IBF 2006 Calendar - Some thoughts

Discussion in '2006 Tournaments' started by Loh, Feb 12, 2006.

  1. Cheung

    Cheung Moderator

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    How deliberately provocative!!:) ;) You are trying to crete an argument. tut tut.
     
  2. taneepak

    taneepak Regular Member

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    My intent here is to throw out some thought-provoking ideas that will require drastic actions to stop the slide in the prestige of the various Open Championships in the West. Even the Philippines can now come up with a 4 star tournament, the same as the AE. The AE was the mecca and soul of badminton. Now it is just a 4 star event, living on its past glories. But it cannot live on like this forever. The German Open is a 3 star event, which is not consistent with its IBF 5 votes. Sometimes it is good to think outside the box and get some non-badminton players into the national badminton bodies. What they can bring may surprise you.
     
  3. Loh

    Loh Regular Member

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    I must say I tend to agree with Taneepak on this one. :D

    It seems apparent to me that the less financially weathly Asian countries, as compared to the West, are more motivated to working harder to bring in the sponsors. The inaugural Philippines Open is a 4* event, despite the fact that she has no existing player that can take the few top prizes. However it is on par with the oldest tornament and most 'prestigious' AE in terms of prize money, which is what the professional is training hard for - to earn as much as possible during their short career.

    Badminton professionals have been 'short-changed' compared to their tennis counterparts. I don't think they did not train as hard or are as deserving enough as the tennis pros. But, unfortunately, the leadership in world badminton has lagged far behind for many years and is unable to provide a good platform for our beloved badminton professionals. Now the 'new' IBF has the unenviable task of picking up the pieces and making a charge forward. There will be many hurdles before them, they will stumble here and there but, if they are strong enough, they will pick themselves up and make progress along the way. As real badminton fans, we should support them.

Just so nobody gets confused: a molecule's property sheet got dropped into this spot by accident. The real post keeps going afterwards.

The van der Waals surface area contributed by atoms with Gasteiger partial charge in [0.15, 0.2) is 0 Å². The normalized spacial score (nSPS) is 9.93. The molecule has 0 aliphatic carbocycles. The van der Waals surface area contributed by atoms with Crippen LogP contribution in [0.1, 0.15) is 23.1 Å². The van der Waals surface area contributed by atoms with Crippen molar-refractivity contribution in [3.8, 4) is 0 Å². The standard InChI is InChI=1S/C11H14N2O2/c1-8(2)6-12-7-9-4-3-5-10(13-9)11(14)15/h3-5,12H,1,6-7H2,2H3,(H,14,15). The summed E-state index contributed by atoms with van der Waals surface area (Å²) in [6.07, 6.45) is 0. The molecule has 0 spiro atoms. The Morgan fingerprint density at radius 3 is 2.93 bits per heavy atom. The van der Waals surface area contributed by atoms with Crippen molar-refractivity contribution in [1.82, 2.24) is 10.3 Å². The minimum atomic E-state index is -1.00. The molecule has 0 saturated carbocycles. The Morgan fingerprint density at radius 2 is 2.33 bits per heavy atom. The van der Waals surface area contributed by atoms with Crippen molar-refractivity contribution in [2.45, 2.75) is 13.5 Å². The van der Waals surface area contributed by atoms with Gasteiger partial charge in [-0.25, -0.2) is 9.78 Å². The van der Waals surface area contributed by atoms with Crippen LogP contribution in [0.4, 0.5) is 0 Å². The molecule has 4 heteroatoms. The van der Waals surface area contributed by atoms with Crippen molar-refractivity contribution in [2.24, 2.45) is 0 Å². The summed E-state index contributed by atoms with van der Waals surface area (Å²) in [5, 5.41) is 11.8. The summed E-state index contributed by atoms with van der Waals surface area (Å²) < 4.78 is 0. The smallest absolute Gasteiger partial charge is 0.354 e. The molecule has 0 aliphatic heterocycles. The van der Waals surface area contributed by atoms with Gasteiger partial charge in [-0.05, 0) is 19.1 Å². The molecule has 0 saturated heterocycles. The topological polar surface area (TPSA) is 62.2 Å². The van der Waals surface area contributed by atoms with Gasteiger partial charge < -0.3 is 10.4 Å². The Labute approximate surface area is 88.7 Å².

And as pointed out, there is no level playing field as far as votes go! Now if countries who bring in more revenue have less voice, where is the logic, the 'democracy' and how long can this last? :confused:
     
  4. seven

    seven New Member

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    Whatever the prize money, All England is still the highest reputation tournament after the IBF events (World champs, Olympics, Thomas/Uber/Sudirman Cup) and I beleive it will probably stay so for quite a while.

    Now there is something you need to understand :
    1. Badminton doesn't have the same profile in Europe as in Asia, so it is very hard to find sponsors
    2. Many sports "eat" all the sponsorship money in Europe, especially football.

    Finding sponsors has nothing to do with quality of management, as sponsors will sponsor events if they think they can make money from it, they don't mind if the federation is well managed.
    For example, they will put loads of money to sponsor football clubs, because they know that their image will help them sell and make money, though most of the big football clubs are managed in a catastrophic way!

    Though obviously badminton rules changing every two years and IBF being run as it is, doesn't encourage potential sponsors to invest in badminton, so surely the very bad management of IBF does have an effect undirectly... :rolleyes:

    I must say that if the votes at IBF were linked to who can get the most money for their Open (therefore gets the most stars), it would be ridiculously anti-democratic!! (yes, even worse than it is now!)
     
  5. bdbc74

    bdbc74 Regular Member

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    And as pointed out, there is no level playing field as far as votes go! Now if countries who bring in more revenue have less voice, where is the logic, the 'democracy' and how long can this last? :confused:[/QUOTE]

    In principle (in the most theory) democracy is about "one man, one vote" and not about that the rich have more to say or to vote. :rolleyes:
    The IBF system (good or bad) is roughly orientated to the officially registered player numbers since it is not so easy to calculate the total player numbers.
    According to IBFs Marketing and Development Review(2001) http://www.worldbadminton.net/IBF Marketing and Development Review.pdf